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The reigning NFC champion Seattle Seahawks (6-5) are traveling to Minnesota for a matchup with the Vikings (8-3) at TCF Bank Stadium. Both teams have found their groove in the middle of the season, but Seattle hasn't been the same dominating force. Daniel House previews the game and provides his five keys to a Vikings victory.
Updated: December 5th, 2015 5:53pm
Updated: December 5th, 2015 5:53pm
By: Daniel House
By: Daniel House
The reigning NFC champion Seattle Seahawks (6-5) are traveling to Minnesota for a matchup with the Vikings (8-3) at TCF Bank Stadium. Both teams have found their groove in the middle of the season, but Seattle hasn't been the same dominating force. If the playoffs were today, the Vikings would be playing Seattle in the first round. This matchup with the Seahawks could be a preview for a much more significant game in the future. Seattle will be without both Jimmy Graham (season-ending patella injury) and Marshawn Lynch (sports hernia). They both are critical aspects to their offense, but the replacements the Seahawks have to offer aren't anything to slouch about. Minnesota will need to play a great game to knock off Seattle. That starts by establishing the run with Adrian Peterson and preventing Russell Wilson from extending plays.
Here are my keys to a Vikings victory:
Limiting Wilson's ability to move out of the pocket
Russell Wilson is dangerous when he has time to extend plays. He's one of the best quarterbacks in the league at alluding pressure. The Vikings defense has notoriously had problems with quarterbacks that can extend plays. Keeping Wilson in the pocket will be one of the main ways the Vikings can slow the Seattle offense. Wilson is best at escaping and finding receivers at they break off their routes or come back for the ball. With Doug Baldwin being a clear vertical threat, Xavier Rhodes will need to keep tabs. However, it will be hard if the secondary has to cover him longer when Wilson gets extra time. Not to mention, Wilson has the potential to pick up critical first downs on third-and-long with his legs. The Vikings defense will be busy keeping him in line on Sunday.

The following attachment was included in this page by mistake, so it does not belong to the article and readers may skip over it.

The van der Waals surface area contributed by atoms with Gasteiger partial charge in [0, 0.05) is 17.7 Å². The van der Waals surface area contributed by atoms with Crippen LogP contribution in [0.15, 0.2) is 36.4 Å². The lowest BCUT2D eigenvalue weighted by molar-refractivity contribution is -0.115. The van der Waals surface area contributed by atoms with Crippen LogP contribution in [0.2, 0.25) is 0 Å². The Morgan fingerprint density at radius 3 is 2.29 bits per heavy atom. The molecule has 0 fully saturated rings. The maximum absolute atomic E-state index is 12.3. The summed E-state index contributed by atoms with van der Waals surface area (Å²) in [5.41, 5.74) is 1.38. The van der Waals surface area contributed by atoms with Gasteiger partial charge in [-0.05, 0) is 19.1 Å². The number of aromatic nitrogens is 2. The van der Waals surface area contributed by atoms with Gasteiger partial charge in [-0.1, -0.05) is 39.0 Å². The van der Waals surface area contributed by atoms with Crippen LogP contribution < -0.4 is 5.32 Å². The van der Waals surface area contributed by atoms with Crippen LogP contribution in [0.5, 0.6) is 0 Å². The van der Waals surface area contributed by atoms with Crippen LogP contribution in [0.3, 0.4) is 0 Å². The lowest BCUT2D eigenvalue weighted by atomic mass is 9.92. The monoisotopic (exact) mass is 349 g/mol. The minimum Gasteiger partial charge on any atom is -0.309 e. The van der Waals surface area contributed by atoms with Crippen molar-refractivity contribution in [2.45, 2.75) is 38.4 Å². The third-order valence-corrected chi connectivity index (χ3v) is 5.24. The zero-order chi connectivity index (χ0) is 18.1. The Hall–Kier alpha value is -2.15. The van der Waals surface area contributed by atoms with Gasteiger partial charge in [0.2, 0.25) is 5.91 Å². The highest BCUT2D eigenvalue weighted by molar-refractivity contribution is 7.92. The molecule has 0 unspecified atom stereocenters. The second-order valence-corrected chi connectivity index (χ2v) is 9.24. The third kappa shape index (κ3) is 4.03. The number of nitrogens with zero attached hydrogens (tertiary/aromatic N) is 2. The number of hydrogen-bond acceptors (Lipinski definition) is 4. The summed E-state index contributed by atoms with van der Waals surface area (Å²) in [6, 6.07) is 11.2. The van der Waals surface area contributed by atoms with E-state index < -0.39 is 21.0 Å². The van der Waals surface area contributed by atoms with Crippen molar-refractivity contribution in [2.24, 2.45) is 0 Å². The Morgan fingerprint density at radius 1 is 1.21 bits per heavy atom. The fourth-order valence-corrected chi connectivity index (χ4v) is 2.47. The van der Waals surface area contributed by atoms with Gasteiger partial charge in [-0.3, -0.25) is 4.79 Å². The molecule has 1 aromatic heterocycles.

Keeping an eye on Rawls
Marshawn Lynch is out, but that doesn't mean Thomas Rawls shouldn't be monitored. He has 685 yards and three touchdowns since he's filled in for Lynch. He is a powerful, but quick back that makes people miss. If the Seahawks run the ball for yardage, they'll set up their passing game and that can't happen. Rawls rushed for 209 yards a few weeks ago and must be contained and tackled well. If the Vikings can limit rushing yardage and contain Wilson, they'll have a great chance to slow the scoring of an offense that has averaged 30 points per game over the last three contests.
Protecting Teddy and running the ball well
The Vikings can't let Michael Bennett and Cliff Avril control the line of scrimmage. Minnesota doesn't win when they can't keep Teddy Bridgewater protected. Seattle has tallied the seventh-most sacks and their front has been performing better as the season progresses. Help is needed on T.J. Clemmings side and it will be important again in this game. Running the ball well is going to be the biggest key for the Vikings offense. If they are forced to pass, they'll have a difficult time moving it through the air. It's not as much that Richard Sherman and Kam Chancellor have been lock down, but the Vikings wide receivers haven't been able to get open. In fact, the Seattle defense allowed 476 yards of passing to Ben Roethlisberger last week. However, moving the ball on the ground can provide more opportunities for the Vikings to get going through the air.
Floyd handling the nose tackle spot with Joseph out
Missing Harrison Smith was difficult last week, but I think it might be tougher to be without Linval Joseph in this game. Joseph has been tearing up the line of scrimmage as he's becoming an integral aspect of the Vikings interior. Anytime you lose a Pro-Bowl caliber player up front, it's a big deal. Sharrif Floyd will be playing nose tackle, while Tom Johnson makes his fifth start of the season. Floyd is just 297 pounds and will need to hold his weight as he is holding down the fort in the interior. Tom Johnson has continually performed well, but they'll need him to step up in a big way. Russell Wilson is elusive and the defensive line will need to bring him down immediately. He has been most lethal outside the pocket and can make difficult throws on the run. Wrapping him when you have the chance is the most critical way to defend him from being successful. Not to mention, Thomas Rawls is a good runner and if he has the chance to perform well, Seattle can control time of possession and pick up first down yardage. That is something that can be prevented, but it's definitely more worrisome without Linval Joseph in the middle.
Pressuring the Seahawks offensive line
The Seahawks offensive line has been performing better over the last few weeks, but still have allowed the second-most sacks (37). Their offensive line has been re-tooled on a consistent basis, but according to Seahawks writers, moving Patrick Lewis to center over Drew Nowak has significantly improved their pass protection. However, running disguises up front and bringing linebacker pressure has still caused headaches for the Seahawks. Mike Zimmer has to be salivating over the thought of dialing up some unique pressure packages. I think the Vikings have the chance to dominate the line of scrimmage against Seattle. I'm not so certain the Seahawks offensive line can handle the pressure that will be thrown their way by this defense.